Childhood Cancer

Childhood Leukemia

Signs and Symptoms

Signs are observed by parents or doctors (e.g., pale skin) and symptoms are experienced by patients (e.g., bone pain). The most common signs and symptoms of AML are:

  • Fever
  • Infection
  • Night sweats
  • Paleness
  • Weakness or feeling tired
  • Shortness of breath
  • Headaches
  • Easy bruising or bleeding (can occur internally)
  • Small red spots on the skin (called petechiae) caused by bleeding
  • Pain in the bones or joints
  • Pain or feeling of fullness below the ribs from an enlarged spleen
  • Swollen lymph nodes
  • Painful sores on skin of the arms, neck, face, and back
  • Painless purple lumps (called leukemia cutis) in the neck, underarm, stomach, groin, or other parts of the body

My 5-year-old son Aidan said his stomach hurt. It got so bad he was crying and couldn’t stand. We went to the ER and he was treated for constipation. Then he had a nosebleed and started getting bruises (black, scary looking ones) all over his body. I knew something was wrong. I took him to the pediatrician who drew blood and then called two hours later to tell us to go to the children’s hospital. My husband was due back from deployment overseas the next day, so my sister went with Aidan, me, and my 5-month-old daughter to the hospital. They admitted Aidan to do tests. The next morning, my sister took the baby to meet her dad for the first time, and later that day we learned Aidan had AML or APL. It was the greatest day (husband home and meeting his daughter for the first time) and the worst day (son diagnosed with cancer) of our lives.

Children with AML are sometimes diagnosed after developing a chloroma—a tumor formed from clumps of cancer cells. These pale green tumors are most often found under the skin near the eyes but may occur any place in the body.

It started six days before my daughter’s fourth birthday in July. She was restless all night and in the morning said her leg hurt. We brought her to the pediatrician. He x-rayed it and said to give her Tylenol® for a week because he thought it was a soft tissue injury. After a few days the pain went away. Throughout the months of August and September, she would occasionally wake with pain in her arm or leg. In early October, she said her shoulder hurt, the doctor x-rayed it, and said it was probably growing pains. I requested blood work because I knew something was wrong. We were told, other than her sed rate being high, all else looked normal. By mid-October, she had severe leg pain again and started to limp and she didn’t want to do things that she used to enjoy. I insisted on a referral, and we were sent to a pediatric rheumatologist (but we couldn’t get an appointment until the next month). I started to feel like we were going to lose our little girl. The pains seemed to come more often and with a greater severity so we said we needed an earlier appointment with the rheumatologist. After the appointment and lots of tests, the rheumatologist called to say, “Her white count has dropped severely so I’m sending you to a hematologist/oncologist. I don’t know what it is but there is something brewing.” We were given an appointment with the hematologist/oncologist the next day. Over the next two weeks, we were in daily for blood work, x-rays, a CT scan, a bone scan, an MRI, and finally a bone marrow aspiration. The day following the bone marrow aspiration, November 12, the pediatric oncologist called to say that she had AML, and to come to the hospital immediately prepared for a long stay. The bottom fell out of our world.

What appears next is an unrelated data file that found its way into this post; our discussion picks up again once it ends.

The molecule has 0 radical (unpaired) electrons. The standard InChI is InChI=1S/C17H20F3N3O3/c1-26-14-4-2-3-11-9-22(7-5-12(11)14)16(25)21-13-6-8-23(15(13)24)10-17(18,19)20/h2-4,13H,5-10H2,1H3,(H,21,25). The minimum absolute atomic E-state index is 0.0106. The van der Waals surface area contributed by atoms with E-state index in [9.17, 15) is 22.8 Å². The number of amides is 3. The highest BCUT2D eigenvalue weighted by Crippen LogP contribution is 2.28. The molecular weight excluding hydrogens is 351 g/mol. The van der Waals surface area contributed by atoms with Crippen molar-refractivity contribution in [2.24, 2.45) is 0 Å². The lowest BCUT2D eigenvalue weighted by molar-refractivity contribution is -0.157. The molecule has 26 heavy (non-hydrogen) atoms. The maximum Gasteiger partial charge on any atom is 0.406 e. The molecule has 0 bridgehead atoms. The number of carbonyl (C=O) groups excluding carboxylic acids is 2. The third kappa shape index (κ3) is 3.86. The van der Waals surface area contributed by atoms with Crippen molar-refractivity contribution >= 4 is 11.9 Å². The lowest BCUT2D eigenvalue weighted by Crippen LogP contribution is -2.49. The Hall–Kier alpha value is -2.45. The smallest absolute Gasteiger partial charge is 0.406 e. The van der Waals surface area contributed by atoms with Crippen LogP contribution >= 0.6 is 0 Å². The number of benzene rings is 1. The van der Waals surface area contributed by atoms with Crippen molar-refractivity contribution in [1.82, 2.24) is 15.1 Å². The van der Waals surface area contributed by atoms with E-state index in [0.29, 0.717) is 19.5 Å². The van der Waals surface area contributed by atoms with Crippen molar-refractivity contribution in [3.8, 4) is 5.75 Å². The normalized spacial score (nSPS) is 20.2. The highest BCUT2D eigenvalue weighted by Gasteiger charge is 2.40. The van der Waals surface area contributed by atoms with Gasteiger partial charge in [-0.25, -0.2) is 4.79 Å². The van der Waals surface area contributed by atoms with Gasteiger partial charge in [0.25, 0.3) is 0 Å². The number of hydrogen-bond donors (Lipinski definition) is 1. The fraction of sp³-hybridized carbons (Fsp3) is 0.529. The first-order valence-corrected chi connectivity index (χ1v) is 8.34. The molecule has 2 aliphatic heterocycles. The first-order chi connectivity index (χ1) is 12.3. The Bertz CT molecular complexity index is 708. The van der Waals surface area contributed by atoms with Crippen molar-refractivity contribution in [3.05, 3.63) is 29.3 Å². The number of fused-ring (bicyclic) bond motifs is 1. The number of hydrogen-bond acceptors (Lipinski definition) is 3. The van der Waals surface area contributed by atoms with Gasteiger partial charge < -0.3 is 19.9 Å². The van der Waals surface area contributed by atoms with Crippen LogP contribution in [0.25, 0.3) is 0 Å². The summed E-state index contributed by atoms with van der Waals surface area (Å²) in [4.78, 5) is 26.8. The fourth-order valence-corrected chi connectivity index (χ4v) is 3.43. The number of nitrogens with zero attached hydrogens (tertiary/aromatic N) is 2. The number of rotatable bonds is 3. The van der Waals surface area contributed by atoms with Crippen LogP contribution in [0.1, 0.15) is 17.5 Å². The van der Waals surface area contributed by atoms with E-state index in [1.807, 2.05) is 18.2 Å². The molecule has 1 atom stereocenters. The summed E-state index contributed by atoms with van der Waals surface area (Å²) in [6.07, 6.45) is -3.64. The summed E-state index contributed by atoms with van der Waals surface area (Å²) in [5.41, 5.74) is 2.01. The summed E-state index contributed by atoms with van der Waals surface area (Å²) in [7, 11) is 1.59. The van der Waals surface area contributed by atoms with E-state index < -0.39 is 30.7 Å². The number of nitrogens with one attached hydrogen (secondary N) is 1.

Approximately 20% of children with AML have WBC counts above 100,000 μL at diagnosis. This huge number of cancerous cells in the blood can result in the following symptoms:

  • Rapid and/or difficult breathing
  • Fluid in the lungs
  • Headache
  • Sleepiness
  • Confusion
  • Seizures

About 10 to 13% of children with AML have the disease in their CNS at diagnosis, but few of these children have symptoms of CNS disease, such as seizures, vomiting, blurred vision, or difficulty maintaining balance.